First Advisor

Tugrul Daim

Term of Graduation

Summer 2020

Date of Publication


Document Type


Degree Name

Doctor of Philosophy (Ph.D.) in Technology Management


Engineering and Technology Management



Physical Description

1 online resource (xix, 251 pages)


The success of new technology depends on user acceptance. Therefore, discovering the antecedents of technology use is pivotal to overcoming the lack of user acceptance in the field of technology adoption. Factors of critical technological capability, in particular, are overlooked and largely neglected in the literature. Accordingly, the body of literature on the field of technology adoption is inconclusive as to which technological capability factors influence technology acceptance.

Big Data has received great attention in academic literature and industry papers. Most of the experiments and studies focused on publishing results of big data technologies development, machine learning algorithms, and data analytics. To the best of our knowledge, there is not yet any comprehensive empirical study in the academic literature on big data technology acceptance. This research makes an attempt to identify factors influencing big data technology acceptance from an industrial-organizational context. With the help of existing technology acceptance theories, literature studies, industry technical papers, and vendor publications on data management technologies ranging from conventional data warehousing to big data storage technologies (e.g., Hadoop Distributed File System), 32 factors have been identified for use in the qualitative study of this research.

By using prominent qualitative research methods including focus groups and one-on-one interviews, this research has identified 12 factors as possible antecedents of perceived usefulness and intention to use big data technology. These 12 factors include scalability, data storage and processing capabilities, functionality, performance expectancy, security and privacy considerations, reliability, data analytics capability, flexibility, facilitating conditions, output quality, required skills and training, and cost-effectiveness. The qualitative studies were conducted using industry experts with experience in big data technologies as well as traditional data management technologies.

To further validate the factors identified by the qualitative study, a quantitative model is developed. The theoretical foundation of this model is drawn from the Technology Acceptance Model (TAM) developed by Fred Davis (1993). This model allows plugins of external factors to its latent constructs of perceived usefulness (PU) and perceived ease of use (PEOU).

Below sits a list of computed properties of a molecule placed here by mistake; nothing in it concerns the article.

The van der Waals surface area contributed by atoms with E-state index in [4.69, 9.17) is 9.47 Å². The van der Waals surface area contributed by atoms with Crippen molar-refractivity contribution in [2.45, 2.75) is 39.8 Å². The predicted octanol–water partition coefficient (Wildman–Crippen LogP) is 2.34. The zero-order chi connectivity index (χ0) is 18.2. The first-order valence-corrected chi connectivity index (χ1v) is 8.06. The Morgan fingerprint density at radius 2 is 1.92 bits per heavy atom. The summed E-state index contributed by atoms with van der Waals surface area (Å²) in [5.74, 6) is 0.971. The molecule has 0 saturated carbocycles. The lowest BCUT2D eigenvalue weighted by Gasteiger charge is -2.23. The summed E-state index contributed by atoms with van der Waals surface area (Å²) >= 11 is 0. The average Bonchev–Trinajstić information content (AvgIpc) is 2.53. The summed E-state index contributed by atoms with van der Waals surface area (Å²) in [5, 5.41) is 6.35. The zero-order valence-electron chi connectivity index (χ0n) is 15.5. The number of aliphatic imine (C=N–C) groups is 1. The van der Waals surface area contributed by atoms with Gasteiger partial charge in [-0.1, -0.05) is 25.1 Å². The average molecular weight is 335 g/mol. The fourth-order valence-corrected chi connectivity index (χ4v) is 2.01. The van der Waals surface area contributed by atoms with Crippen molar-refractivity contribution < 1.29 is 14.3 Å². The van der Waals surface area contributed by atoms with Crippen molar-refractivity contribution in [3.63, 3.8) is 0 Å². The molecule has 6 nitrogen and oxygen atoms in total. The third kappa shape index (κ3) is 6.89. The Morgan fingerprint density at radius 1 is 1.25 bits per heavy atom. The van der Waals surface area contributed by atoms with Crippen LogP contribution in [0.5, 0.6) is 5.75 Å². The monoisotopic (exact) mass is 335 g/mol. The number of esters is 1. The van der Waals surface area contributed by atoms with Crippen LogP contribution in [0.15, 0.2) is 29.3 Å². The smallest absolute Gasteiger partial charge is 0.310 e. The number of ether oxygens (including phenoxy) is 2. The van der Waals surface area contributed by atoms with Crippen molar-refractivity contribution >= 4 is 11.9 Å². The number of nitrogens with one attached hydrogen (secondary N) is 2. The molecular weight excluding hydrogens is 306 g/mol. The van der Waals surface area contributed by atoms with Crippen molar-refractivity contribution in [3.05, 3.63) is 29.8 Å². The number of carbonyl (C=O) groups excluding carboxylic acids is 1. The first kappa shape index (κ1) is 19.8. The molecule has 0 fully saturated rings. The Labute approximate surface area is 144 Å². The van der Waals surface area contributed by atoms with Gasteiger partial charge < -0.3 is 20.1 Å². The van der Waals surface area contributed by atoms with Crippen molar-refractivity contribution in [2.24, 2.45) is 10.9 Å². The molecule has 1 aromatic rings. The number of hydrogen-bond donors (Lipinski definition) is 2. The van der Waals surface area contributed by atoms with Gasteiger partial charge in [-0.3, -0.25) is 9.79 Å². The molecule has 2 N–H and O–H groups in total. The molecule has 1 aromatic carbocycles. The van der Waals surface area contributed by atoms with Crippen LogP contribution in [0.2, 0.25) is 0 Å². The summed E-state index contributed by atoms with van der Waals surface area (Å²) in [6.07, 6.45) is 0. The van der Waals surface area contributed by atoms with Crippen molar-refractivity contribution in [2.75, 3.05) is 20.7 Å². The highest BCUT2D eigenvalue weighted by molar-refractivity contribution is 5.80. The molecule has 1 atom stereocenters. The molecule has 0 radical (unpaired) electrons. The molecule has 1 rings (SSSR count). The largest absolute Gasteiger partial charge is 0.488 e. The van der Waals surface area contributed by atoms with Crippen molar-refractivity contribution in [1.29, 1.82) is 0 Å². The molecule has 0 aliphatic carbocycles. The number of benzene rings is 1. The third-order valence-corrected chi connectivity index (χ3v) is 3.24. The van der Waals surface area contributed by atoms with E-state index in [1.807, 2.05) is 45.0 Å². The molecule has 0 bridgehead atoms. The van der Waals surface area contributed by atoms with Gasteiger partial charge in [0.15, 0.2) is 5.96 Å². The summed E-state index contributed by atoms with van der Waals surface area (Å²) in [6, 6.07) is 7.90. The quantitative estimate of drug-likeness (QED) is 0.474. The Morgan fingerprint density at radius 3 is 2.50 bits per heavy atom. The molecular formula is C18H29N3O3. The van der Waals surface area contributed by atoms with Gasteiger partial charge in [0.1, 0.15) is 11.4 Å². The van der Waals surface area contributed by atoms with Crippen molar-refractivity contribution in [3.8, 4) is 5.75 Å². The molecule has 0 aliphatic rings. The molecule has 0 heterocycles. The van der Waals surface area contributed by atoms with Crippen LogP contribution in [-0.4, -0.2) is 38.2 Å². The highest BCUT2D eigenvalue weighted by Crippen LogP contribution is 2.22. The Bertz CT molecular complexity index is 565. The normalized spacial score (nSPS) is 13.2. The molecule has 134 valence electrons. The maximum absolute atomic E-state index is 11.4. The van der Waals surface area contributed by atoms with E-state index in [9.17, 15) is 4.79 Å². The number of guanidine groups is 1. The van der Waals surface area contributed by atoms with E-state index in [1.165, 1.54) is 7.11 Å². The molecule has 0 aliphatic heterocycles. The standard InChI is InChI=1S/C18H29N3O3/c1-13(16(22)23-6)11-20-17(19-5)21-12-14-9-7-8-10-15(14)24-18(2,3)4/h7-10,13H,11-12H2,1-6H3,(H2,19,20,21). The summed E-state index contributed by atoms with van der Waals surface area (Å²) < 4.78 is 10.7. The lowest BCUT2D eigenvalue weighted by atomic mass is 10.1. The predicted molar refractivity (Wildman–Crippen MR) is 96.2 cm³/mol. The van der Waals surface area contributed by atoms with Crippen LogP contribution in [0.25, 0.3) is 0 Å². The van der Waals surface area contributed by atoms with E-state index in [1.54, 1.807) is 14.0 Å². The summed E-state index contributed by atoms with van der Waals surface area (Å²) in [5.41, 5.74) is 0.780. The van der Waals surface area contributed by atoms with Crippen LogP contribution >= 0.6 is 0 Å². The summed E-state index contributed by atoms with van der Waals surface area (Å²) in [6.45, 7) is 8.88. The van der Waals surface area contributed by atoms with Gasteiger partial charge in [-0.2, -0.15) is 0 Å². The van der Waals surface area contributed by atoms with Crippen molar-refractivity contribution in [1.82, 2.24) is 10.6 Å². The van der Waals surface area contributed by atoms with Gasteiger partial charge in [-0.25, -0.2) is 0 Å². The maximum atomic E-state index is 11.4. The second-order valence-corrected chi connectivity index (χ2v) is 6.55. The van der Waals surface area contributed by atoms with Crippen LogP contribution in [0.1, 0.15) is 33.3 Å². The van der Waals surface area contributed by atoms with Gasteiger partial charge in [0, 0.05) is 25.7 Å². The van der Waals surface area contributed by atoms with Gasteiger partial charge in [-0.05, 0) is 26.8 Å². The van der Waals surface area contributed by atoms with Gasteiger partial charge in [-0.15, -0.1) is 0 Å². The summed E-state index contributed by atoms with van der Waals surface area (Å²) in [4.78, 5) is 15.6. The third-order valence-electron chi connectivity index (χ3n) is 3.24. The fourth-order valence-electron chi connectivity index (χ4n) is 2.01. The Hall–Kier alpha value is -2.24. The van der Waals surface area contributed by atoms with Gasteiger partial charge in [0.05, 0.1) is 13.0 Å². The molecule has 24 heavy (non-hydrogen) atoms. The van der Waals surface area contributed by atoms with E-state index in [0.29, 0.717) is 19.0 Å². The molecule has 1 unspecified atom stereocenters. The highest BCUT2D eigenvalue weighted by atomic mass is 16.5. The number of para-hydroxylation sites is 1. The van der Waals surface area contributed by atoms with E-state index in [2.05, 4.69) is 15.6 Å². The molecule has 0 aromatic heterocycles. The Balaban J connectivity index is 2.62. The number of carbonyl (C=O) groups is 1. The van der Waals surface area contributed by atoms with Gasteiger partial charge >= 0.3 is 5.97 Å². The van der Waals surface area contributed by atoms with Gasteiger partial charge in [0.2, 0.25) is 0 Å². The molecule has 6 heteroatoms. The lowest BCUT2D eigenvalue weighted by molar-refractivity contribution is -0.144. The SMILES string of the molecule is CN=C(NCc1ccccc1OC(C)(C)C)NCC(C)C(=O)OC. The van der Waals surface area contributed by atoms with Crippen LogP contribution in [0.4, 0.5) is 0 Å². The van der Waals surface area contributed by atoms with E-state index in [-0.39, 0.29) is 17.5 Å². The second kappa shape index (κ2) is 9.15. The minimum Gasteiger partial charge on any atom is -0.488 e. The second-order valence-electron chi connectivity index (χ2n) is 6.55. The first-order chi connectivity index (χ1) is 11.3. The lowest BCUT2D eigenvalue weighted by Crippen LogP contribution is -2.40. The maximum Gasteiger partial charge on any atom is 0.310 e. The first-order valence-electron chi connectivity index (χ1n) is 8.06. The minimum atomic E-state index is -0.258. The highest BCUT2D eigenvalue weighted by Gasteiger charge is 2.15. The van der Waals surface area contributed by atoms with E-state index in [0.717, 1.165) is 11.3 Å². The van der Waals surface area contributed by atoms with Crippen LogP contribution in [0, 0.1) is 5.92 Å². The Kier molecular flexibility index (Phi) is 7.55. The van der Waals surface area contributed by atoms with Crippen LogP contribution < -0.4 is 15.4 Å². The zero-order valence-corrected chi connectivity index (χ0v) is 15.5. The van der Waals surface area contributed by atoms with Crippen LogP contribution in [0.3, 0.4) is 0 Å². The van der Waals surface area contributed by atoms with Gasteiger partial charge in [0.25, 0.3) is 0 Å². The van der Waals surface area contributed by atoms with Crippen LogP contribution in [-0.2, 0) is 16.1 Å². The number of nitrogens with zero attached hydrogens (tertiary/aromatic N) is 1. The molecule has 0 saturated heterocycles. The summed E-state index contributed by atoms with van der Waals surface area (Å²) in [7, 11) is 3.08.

Primary data for the quantitative study were collected from big data (Hadoop User Groups) users in the United States who work in different industries including software and internet services, financial services, healthcare, consulting and professional services, telecommunications, manufacturing, retail, marketing, and logistics. The structural equation modeling (SEM) software, AMOS, was used for empirical verification and validation of our proposed model using 349 survey responses.

The statistical results of this model provide a compelling explanation of the relationships among the antecedent variables and the dependent variables. The analysis of the structural model reveals that the hypothesis tests significant for eight out of 12 path relationships. This study successfully tests and validates four new variables relating to technological capabilities in adopting new technology: scalability, data storage and processing capability, flexibility, and reliability. The study finds the other four out of the eight variables significant which have also been validated by prior studies: performance expectancy, facilitating conditions, output quality, and required skills and training. Four external variables are found to be non-significant by the proposed model: functionality, security and privacy considerations, data analytics capability, and cost-effectiveness. Our proposed structural model also supports all core constructs of the TAM: perceived usefulness, perceived ease of use, behavioral intention, and actual use.

The model is strongly supported in three important points of measurement which accounts for 80% of the variance in usefulness perceptions, 67% of the variance in usage intentions, and 85% in actual Hadoop usage. These findings make significant contributions to advance theory and provide insights to the foundation for future research to improve our understanding of user acceptance behavior.

Industry big data professionals are the subjects of both qualitative and quantitative studies of this research; therefore, we assert that the industry provides important input for enhancing the existing TAM model and building information systems (IS) theory. From the practitioners' point of view, this research provides companies with guidance on which technological features and capabilities to look for when buying a complex form of technology. Limitations of this study are discussed, and several promising new research directions are provided.


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